Making a Will is important to ensure that your wishes are carried out. If you do not leave a Will your estate will be distributed according to the rules of intestacy and although your spouse or civil partner will have certain rights they will not automatically receive your entire estate. In addition if there is no Will a relative would require to petition the court to have an executor appointed which incurs more fees and causes delay in winding up the estate.
Ideally your Will should contain provisions for all your property – not just your house and money in bank accounts but also savings and investments. You may also wish to set aside items of significant sentimental value for particular people.
Another key function of making a Will is to appoint an Executor for your estate. This is an important role as this is the person tasked with carrying out the wishes contained in a Will. They will also be responsible for the closing of bank accounts, funeral expenses and dealing with outstanding tax matters.
While a homemade Will can be held as valid, if it is not drafted properly it may be open to challenge in the Court. To avoid this, our team of solicitors in the Private Client Department will work with you to create a bespoke Will which is legally watertight and truly reflects your wishes.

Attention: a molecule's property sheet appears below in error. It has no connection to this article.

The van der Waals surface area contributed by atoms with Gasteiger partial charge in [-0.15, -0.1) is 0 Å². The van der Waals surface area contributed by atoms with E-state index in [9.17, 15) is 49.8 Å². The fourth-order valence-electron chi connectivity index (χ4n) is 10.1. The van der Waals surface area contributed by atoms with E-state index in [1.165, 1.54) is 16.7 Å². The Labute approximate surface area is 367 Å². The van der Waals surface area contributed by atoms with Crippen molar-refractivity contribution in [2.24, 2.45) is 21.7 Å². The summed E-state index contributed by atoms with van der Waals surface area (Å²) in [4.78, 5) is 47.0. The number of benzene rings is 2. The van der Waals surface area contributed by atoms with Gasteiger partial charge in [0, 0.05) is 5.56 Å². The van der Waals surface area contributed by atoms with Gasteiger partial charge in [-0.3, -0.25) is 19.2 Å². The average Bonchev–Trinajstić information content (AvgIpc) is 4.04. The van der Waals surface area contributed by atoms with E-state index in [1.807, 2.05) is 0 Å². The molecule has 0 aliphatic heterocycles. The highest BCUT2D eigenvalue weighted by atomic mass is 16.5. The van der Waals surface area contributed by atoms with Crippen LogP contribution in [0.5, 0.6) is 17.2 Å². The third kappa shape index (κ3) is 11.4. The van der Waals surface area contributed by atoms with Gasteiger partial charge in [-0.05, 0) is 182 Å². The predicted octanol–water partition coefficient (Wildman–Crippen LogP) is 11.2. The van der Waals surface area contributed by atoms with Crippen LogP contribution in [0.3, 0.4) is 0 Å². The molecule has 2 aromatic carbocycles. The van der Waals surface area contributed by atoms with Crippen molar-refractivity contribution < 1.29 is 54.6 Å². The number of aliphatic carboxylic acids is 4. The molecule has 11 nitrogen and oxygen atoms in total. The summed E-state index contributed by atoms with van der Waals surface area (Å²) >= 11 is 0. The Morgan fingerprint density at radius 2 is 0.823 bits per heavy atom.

If there is no Will when someone dies then what follows can be a difficult and drawn out process. That person’s estate will be divided up per the rules of intestacy which derive from the Succession (Scotland) Act 1964.
This Act makes provision for the spouse or civil partner of the deceased as well as any children however, in most cases it will not be an even split. The process of applying to the Court for an executor to be appointed and for confirmation of the estate can take longer and is more costly than if a Will is in place. This can cause unnecessary strain for families at a difficult time and as such we recommend that everyone write a Will no matter how much property you own. Once drafted, we can place your Will in our secure store for safe keeping at no extra charge.
If you already have a Will but it was created a number of years ago it is advisable to review it to make sure it displays an up to date reflection of your assets and wishes. In general we recommend that a Will should be reviewed every five years or on a change of circumstance such as marriage, divorce or the birth of a child.
Have more questions about Wills, Trusts & Estates? Go back to the Wills, Trusts & Estates page for help from our expert team.
Need more help for yourself or your family? Visit our Services for Individuals page for details of how our experts can help you.